December 24, 2009 by NBM
We’re making a few:
“Wholly unlike most of the other English-translated manhwa hitting the shelves these days, this volume is a hidden gem, with glimpses of true brilliance that promise a great future for the artist.”
“Kleid’s story reads like something Philip Roth, or perhaps Nathan Englander, would write if they worked in comics.”
“I consider Trondheim to be the best living comics creator in the world right now, and this is him working at his purest form.”
December 21, 2009 by NBM
December 18, 2009 by shane white
The undead have as much use as the dead. My Dad was kind enough to mail me a cow’s skull that he came across in a field. At least that’s where he said he found it.
Often when I was younger I’d wander into the woods for hours and would eventually come upon a grisly horror of emaciated cow or horse parts. Your senses come alive when viewing death, alone, in the wilderness. Sometimes the animals would just die of old age or maybe from starvation as a woodchuck hole would break an animal’s leg and they would not be discovered until it was too late. Or coy dogs (which were wild feral animals that ran around in packs like coyotes or wolves tearing down slow prey) would cross their paths and instinctively rip them apart eating very little and leaving the rest for crows and flies.
So why do I bring all this up? I don’t know…but like I said the dead have their use either as a metaphor or as an adornment for creative endeavors. Such as…
December 17, 2009 by NBM
“Lonergan’s clean, sharp lines, minimal backgrounds, and pure black and white (no grays, not even via shading) make another story of a youthful, probably temporary relationship vivid and affecting.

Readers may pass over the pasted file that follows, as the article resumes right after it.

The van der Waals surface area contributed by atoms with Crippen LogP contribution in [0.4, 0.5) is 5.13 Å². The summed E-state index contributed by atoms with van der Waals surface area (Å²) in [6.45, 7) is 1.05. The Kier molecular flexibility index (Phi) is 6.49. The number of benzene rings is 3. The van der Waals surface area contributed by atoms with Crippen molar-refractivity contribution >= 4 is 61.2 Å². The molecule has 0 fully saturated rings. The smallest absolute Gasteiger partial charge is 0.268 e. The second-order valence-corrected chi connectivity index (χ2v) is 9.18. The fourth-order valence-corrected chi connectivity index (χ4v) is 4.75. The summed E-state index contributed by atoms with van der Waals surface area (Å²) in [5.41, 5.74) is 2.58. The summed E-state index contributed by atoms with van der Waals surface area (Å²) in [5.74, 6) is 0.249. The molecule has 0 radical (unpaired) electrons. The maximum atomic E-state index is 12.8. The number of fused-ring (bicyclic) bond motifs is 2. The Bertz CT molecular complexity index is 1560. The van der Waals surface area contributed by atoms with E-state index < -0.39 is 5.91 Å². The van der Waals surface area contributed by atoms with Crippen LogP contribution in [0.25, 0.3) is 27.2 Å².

December 17, 2009 by NBM
If you order $25 or more worth of our books, we will extend 20% off your order!
This includes even sale books both of ours and of other publishers which you can find here. And it includes comic books, magazines, etc…
This however cannot be combined with our ‘buy 4 get 1 free’ offer. And this sale will end Jan. 15th.
Note! Our cart online will not show the discount when you check out but we will apply it upon processing your order and charging your credit card.
So here’s something to cheer about at this end of year! Whether it’s Ted Rall’s latest Year of Loving Dangerously or, in Eurotica, the great classic Story of O, or even those yet to come out as seen in ‘Coming Up’, our entire catalog as you see it here is available for 20% off!
December 16, 2009 by NBM
“a love letter to the blacksploitation genre penned in the only manner such a note can successfully be executed: way the hell over the top. Houston clearly had a blast writing and drawing Vatican Hustle, and his joy is infectious.”
Brian Heater of The Daily Cross Hatch
Andrew Wheeler on ComicMix gets kinda stuck on the book’s helter skelter energy but allows:
“This is definitely the work of a unique talent, and there isn’t anything else like it. I’m not sure whether to hope that Houston settles down and learns to modulate his talent to consistently replicate his hits and avoid his misses, or to expect that he’ll get even more extreme and bizarre. Either way, Vatican Hustle is like no other book you will read this year, and that’s damn impressive.”
Comics Bulletin says:
“Houston takes every chance he can to go off on tangents following side characters, exploring the absurd world he’s created here and seeing what sorts of antics his bizarre characters get up to. We encounter oversexed porn stars, disgusting white pimps, feral clowns, themed hoboes, a leprous clown butler, and a thug afflicted with “gigantic pieface disorder”.
However, other than our hero himself, the best creation might be the Pope, whom Houston imagines as a beefy bruiser that wears leather-jacket versions of the papal robes; uses his position to lure every woman he encounters into sex; constantly consumes booze, cigars, and heroin; gets in violent barfights; and uses his holy influence to cheat at dice.”